Every year on November 1, the Internet collectively explodes in a shower of “new/favorite/best make-ahead pumpkin-apple-cranberry-turkey-roasted-vegetable-mashed-potatoes-oh-and-don’t-forget-the-cocktails” recipes. And almost every year, I’m about three weeks late on sharing anything for the holiday, but not this time! This time, I have ice cream. Ice cream…with butter in it. You’re welcome.
This is not just any ice cream, but my new favorite best ice cream that’s perfect alongside a slice of warm apple pie. And yes, you can make it ahead, though I can’t guarantee you won’t need to make a second batch before Thanksgiving. In fact, best be safe and plan on making two batches.
Can I confess something? As crazy as everyone goes over salted butter caramel, I wish it wasn’t so sweet. And was maybe a little more salty. And a smidge more buttery. This ice cream is all that. It’s that toasty, nutty, caramelized flavor I love from the butter (incidentally, the same flavor that makes these my favorite chocolate chip cookies and these my favorite brownies) but without the toothache. And with just a little bit of vanilla? Perfection.
And while I’m stirring the proverbial hornet’s nest, I’ll argue that this is better than even the best vanilla ice cream alongside apple (or any) pie. Vanilla ice cream is so often the default with dessert because the flavor is somewhat neutral and doesn’t compete with the pie for center stage; here, the browned butter actually complements and elevates the flavor of a perfectly browned pie crust and juicy, cinnamon-y apples (or pumpkin, pecan, sweet potato–whichever is your pie of choice come November 26).
When it comes to styles of ice cream, I prefer just milk, sugar, cream, and flavorings (aka Philadelphia-style, aka the style that Jeni’s Splendid Ice Cream has made so popular) instead of the more common egg-based custard. This allows the flavor of really good milk and cream (and, in this case, really good butter) to stand out. Plus I don’t end up trying to uncurdle half a dozen egg yolks (vanilla scrambled eggs are decidedly un-tasty) or trying to figure out what to do with the half-dozen leftover egg whites.
By the way, once you’ve melted the three sticks of butter and used the one tablespoon of butter solids in the ice cream, for the love of god and all that is holy, save the rest of the butter. It’s clarified butter (though with a slightly toastier flavor than what you’ll get in a jar at the store) and is spectacular in so many things. Like, oh, say, apple pie filling. Or a pan of roasting vegetables, or stirred into mashed potatoes. Or for basting your turkey. As if the ice cream itself wasn’t reason enough to make this, you have a great ingredient for the rest of your dinner too. You can thank me later.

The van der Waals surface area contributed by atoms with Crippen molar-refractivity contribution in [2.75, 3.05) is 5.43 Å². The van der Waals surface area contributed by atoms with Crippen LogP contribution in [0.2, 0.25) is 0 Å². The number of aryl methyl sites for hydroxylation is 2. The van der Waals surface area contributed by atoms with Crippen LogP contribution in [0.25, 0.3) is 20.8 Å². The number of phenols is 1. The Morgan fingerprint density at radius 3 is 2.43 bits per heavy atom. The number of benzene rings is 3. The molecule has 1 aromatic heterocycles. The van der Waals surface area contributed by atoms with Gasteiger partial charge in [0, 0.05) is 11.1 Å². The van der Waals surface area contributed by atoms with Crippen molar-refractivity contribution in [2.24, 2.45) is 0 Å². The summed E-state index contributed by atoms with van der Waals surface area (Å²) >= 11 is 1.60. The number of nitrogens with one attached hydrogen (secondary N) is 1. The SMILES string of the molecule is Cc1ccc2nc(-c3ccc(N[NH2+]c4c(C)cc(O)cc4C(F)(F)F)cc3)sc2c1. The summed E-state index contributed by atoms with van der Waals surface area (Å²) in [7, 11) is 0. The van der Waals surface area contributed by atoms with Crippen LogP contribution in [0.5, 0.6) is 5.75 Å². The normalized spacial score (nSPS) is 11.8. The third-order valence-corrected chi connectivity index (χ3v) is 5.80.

Browned Butter Vanilla Ice Cream
Most ice cream makers require you to freeze the base at least 24 hours in advance. Recipe slightly adapted from Jeni’s Splendid Ice Creams at Home.
3/4 pound (3 sticks) unsalted butter
2 cups whole milk
1 tablespoon plus 1 teaspoon cornstarch
1 1/2 ounces (3 tablespoons) cream cheese, softened
1/4 teaspoon fine sea salt
1 1/4 cups heavy cream
3/4 cups sugar
2 tablespoons light corn syrup
1/2 vanilla bean, split
In a saute pan, melt the butter over medium heat until bubbling. Continue cooking the butter until the solids at the bottom of the pan turn a caramel-y brown and the butter smells nutty. (The darker you can get the butter without burning it, the better the flavor will be.) Pour the butter, scraping any bits stuck to the bottom of the pan, into a liquid measuring cup and set aside until the solids settle to the bottom of the cup, about 5 minutes. Pour the clear butter into a clean jar until only the solids and a little bit of butter are left in the measuring cup; you should have about 1 tablespoon.
In a small bowl, combine the cornstarch with 2 tablespoons of the milk. In another bowl, add the cream cheese and salt. Finally, in a saucepan, combine the remaining milk, cream, sugar, corn syrup, and butter solids. With the back of a knife, scrape out the inside of the vanilla bean; add the seeds and the pod to the pan. Bring the mixture to a rolling boil for 4 minutes, whisking regularly.
Remove pan from the heat and gradually whisk in the cornstarch/milk mixture. Return to a boil over medium-high heat, stirring constantly with a heatproof spatula, and boil for 1 minute, until thickened.
Pour a little of the thickened ice cream base into the cream cheese, stir to combine, and add it back to the rest of the mixture. Remove the vanilla pod.
To ensure the butter is distributed throughout the ice cream and to get rid of any little chunks of cream cheese, blend the ice cream base with an immersion or regular blender for 2 minutes. Pour the mixture into a 1 gallon freezer bag and submerge in an ice bath for at least 30 minutes or until the mixture is cold. Churn according to your ice cream maker’s directions, then freeze the ice cream for at least 4 hours.